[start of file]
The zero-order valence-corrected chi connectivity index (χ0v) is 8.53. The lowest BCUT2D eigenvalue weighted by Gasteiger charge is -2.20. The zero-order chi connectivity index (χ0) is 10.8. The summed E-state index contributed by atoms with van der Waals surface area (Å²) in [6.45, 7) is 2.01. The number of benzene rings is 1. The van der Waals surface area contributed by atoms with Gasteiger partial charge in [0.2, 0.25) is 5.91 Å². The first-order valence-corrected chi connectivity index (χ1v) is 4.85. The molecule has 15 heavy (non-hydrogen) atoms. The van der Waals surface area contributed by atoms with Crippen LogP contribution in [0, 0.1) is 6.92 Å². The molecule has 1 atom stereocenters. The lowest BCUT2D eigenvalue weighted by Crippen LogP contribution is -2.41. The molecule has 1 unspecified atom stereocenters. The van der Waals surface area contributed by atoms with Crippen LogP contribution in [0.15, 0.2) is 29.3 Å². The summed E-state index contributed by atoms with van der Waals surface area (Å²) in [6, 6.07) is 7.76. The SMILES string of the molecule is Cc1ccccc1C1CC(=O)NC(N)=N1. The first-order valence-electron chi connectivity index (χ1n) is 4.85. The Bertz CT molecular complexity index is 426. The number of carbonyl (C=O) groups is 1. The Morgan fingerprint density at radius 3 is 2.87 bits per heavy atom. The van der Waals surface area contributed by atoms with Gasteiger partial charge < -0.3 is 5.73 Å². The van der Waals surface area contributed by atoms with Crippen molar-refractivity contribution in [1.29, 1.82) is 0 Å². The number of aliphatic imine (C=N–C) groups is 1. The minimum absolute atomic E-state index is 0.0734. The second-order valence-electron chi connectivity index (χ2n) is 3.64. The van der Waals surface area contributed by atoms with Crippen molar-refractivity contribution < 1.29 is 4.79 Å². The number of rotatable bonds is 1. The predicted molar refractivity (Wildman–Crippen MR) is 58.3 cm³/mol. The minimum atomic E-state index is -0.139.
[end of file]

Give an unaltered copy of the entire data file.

The zero-order valence-corrected chi connectivity index (χ0v) is 8.53. The lowest BCUT2D eigenvalue weighted by Gasteiger charge is -2.20. The zero-order chi connectivity index (χ0) is 10.8. The summed E-state index contributed by atoms with van der Waals surface area (Å²) in [6.45, 7) is 2.01. The number of benzene rings is 1. The van der Waals surface area contributed by atoms with Gasteiger partial charge in [0.2, 0.25) is 5.91 Å². The first-order valence-corrected chi connectivity index (χ1v) is 4.85. The molecule has 15 heavy (non-hydrogen) atoms. The van der Waals surface area contributed by atoms with Crippen LogP contribution in [0, 0.1) is 6.92 Å². The molecule has 1 atom stereocenters. The lowest BCUT2D eigenvalue weighted by Crippen LogP contribution is -2.41. The molecule has 1 unspecified atom stereocenters. The van der Waals surface area contributed by atoms with Crippen LogP contribution in [0.15, 0.2) is 29.3 Å². The summed E-state index contributed by atoms with van der Waals surface area (Å²) in [6, 6.07) is 7.76. The SMILES string of the molecule is Cc1ccccc1C1CC(=O)NC(N)=N1. The first-order valence-electron chi connectivity index (χ1n) is 4.85. The Bertz CT molecular complexity index is 426. The number of carbonyl (C=O) groups is 1. The Morgan fingerprint density at radius 3 is 2.87 bits per heavy atom. The van der Waals surface area contributed by atoms with Gasteiger partial charge < -0.3 is 5.73 Å². The van der Waals surface area contributed by atoms with Crippen molar-refractivity contribution in [1.29, 1.82) is 0 Å². The number of aliphatic imine (C=N–C) groups is 1. The minimum absolute atomic E-state index is 0.0734. The second-order valence-electron chi connectivity index (χ2n) is 3.64. The van der Waals surface area contributed by atoms with Crippen molar-refractivity contribution < 1.29 is 4.79 Å². The number of rotatable bonds is 1. The predicted molar refractivity (Wildman–Crippen MR) is 58.3 cm³/mol. The minimum atomic E-state index is -0.139.